Monday, April 17, 2006

follow-up: drilling in the Arctic

Here's a quick follow-up to the previous post. I've heard some widely diverging estimates of what drilling in the Arctic National Wildlife Refuge (ANWR) would achieve, so I decided to run the numbers. According to the USGS's 1998 assessment, ANWR contains between 4.3 and 11.8 billion barrels of "technically recoverable" oil (that's the 5% to 95% confidence levels) with a mean of 7.7 billion. The CIA's World Factbook estimates U.S. oil consumption for 2003 at 20.03 million barrels per day. Using that rate as a baseline, ANWR could supply the U.S. with enough oil for between 215 and 589 days (0.6 to 1.6 years) with a mean of 384 days (just over 1 year). Those timespans don't seem worth the effort if we're trying to meet Mr. Bush's goal of ending the country's dependence on imported oil.

OK, but what about the impact on the price of oil, which I've been saying is correlated with the price of gasoline? The Energy Information Administration released a March, 2004 study saying
With respect to the world oil price impact, ANWR coastal plain oil production in 2025 is projected to constitute between 0.5 to 1.3 percent of total world oil consumption. It is expected that the price impact of ANWR coastal plain production might reduce world oil prices by as much as 30 to 50 cents per barrel, relative to a projected 2025 world oil price of $27 per barrel (2002 dollars) in the AEO2004 reference case. Assuming that world oil markets continue to work as they do today, the Organization of Petroleum Exporting Countries could countermand any potential price impact of ANWR coastal plain production by reducing its exports by an equal amount.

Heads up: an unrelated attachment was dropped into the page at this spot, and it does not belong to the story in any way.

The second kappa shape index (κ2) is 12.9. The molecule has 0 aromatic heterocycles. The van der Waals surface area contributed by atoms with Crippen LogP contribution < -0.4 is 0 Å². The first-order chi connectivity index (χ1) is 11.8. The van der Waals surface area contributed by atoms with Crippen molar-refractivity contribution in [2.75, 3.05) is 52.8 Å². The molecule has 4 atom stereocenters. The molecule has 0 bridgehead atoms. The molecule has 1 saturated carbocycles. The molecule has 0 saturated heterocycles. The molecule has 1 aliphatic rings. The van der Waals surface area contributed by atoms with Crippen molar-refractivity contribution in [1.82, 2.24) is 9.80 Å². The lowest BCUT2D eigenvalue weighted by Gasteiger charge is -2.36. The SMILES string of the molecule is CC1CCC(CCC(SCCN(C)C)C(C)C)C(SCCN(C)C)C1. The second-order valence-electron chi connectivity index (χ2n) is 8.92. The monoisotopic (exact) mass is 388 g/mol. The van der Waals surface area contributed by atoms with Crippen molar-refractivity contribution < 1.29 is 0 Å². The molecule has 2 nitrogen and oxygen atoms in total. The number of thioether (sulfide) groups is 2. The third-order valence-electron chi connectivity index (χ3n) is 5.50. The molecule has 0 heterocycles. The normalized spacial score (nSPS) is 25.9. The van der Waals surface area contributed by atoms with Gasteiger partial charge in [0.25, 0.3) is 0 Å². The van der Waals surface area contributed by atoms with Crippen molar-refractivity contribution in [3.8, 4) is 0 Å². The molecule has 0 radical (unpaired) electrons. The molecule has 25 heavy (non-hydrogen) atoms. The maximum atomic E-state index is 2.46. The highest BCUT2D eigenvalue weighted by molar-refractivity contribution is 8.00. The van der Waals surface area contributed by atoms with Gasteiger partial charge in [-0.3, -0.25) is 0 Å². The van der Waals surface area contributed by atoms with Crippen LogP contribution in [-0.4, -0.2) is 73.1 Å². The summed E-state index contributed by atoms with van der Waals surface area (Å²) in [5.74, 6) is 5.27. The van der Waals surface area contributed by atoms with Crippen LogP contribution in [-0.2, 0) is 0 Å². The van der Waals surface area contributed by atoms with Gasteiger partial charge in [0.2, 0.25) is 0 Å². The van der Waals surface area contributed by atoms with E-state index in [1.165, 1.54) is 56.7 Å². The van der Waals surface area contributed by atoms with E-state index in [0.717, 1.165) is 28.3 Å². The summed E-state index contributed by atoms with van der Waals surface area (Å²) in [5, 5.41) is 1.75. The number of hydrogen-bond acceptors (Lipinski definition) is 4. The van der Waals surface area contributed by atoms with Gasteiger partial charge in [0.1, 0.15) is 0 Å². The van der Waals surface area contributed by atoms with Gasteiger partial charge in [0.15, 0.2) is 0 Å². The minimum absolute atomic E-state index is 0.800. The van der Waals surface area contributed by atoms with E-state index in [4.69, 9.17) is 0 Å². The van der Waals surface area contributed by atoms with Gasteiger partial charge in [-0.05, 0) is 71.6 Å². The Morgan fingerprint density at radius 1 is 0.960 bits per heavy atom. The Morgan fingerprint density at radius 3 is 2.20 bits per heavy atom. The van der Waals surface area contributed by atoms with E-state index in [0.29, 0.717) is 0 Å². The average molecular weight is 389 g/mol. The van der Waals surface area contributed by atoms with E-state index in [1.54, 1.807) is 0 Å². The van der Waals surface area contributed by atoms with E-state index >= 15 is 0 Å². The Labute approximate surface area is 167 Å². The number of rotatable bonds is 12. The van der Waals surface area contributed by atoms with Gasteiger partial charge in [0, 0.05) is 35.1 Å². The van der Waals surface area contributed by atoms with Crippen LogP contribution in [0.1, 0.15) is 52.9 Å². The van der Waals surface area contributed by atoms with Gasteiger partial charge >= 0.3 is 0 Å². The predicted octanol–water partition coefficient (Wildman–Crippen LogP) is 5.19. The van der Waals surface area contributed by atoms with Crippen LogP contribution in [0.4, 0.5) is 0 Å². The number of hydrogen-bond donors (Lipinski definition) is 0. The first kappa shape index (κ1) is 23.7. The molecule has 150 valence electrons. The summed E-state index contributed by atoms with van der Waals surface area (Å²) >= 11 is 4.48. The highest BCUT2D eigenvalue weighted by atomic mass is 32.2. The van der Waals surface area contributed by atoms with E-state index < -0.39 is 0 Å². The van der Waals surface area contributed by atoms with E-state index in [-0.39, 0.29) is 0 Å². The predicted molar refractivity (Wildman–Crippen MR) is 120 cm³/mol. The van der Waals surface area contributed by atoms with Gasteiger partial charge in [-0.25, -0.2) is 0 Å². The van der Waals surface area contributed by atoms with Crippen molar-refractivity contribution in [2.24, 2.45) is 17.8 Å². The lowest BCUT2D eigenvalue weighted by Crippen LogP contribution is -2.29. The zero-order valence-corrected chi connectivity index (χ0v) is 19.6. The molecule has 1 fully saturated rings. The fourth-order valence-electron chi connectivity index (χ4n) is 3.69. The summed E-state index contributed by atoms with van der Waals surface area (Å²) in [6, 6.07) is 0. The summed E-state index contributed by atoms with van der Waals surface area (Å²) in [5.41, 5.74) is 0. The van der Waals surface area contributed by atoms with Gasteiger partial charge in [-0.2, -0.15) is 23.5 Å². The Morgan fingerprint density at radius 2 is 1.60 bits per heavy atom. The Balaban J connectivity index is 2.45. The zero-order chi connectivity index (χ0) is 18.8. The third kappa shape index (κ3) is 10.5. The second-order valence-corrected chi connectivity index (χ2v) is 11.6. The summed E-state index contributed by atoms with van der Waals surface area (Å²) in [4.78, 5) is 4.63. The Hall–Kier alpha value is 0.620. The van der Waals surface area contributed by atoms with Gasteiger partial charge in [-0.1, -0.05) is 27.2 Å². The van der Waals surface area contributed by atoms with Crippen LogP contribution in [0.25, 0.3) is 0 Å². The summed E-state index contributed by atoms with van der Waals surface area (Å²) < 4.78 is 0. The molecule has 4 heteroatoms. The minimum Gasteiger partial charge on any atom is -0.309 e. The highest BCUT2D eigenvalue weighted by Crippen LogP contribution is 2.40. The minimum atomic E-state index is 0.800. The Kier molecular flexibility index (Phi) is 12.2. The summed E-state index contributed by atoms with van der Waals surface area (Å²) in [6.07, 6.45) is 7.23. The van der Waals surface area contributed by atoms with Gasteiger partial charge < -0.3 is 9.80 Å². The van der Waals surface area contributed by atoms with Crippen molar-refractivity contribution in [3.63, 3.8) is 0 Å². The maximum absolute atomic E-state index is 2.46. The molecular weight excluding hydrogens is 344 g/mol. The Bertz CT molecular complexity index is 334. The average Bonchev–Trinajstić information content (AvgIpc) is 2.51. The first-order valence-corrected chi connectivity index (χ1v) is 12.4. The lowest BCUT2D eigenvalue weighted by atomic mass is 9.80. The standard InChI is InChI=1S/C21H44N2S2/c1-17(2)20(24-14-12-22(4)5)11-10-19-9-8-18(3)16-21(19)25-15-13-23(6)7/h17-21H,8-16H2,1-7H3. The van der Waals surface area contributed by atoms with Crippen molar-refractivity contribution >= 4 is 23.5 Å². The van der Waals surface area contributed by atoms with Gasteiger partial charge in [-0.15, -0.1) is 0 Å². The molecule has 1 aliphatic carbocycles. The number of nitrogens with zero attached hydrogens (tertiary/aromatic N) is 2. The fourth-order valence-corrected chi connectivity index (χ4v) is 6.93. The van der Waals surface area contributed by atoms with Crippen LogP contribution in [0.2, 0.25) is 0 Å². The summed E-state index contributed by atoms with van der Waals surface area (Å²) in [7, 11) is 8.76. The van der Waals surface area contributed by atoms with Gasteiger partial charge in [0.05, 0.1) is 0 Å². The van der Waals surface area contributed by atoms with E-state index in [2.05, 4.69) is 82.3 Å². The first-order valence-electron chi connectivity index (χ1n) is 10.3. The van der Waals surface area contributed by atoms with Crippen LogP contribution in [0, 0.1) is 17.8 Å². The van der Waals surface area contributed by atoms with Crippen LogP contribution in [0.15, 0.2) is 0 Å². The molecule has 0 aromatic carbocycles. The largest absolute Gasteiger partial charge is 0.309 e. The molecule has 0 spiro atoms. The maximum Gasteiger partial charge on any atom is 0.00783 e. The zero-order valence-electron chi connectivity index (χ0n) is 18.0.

You can find an MSNBC report on the study here.

Again, I think we're left with the hard truth that if we don't like gas prices, the answer is to stop wanting gas so much.

No comments: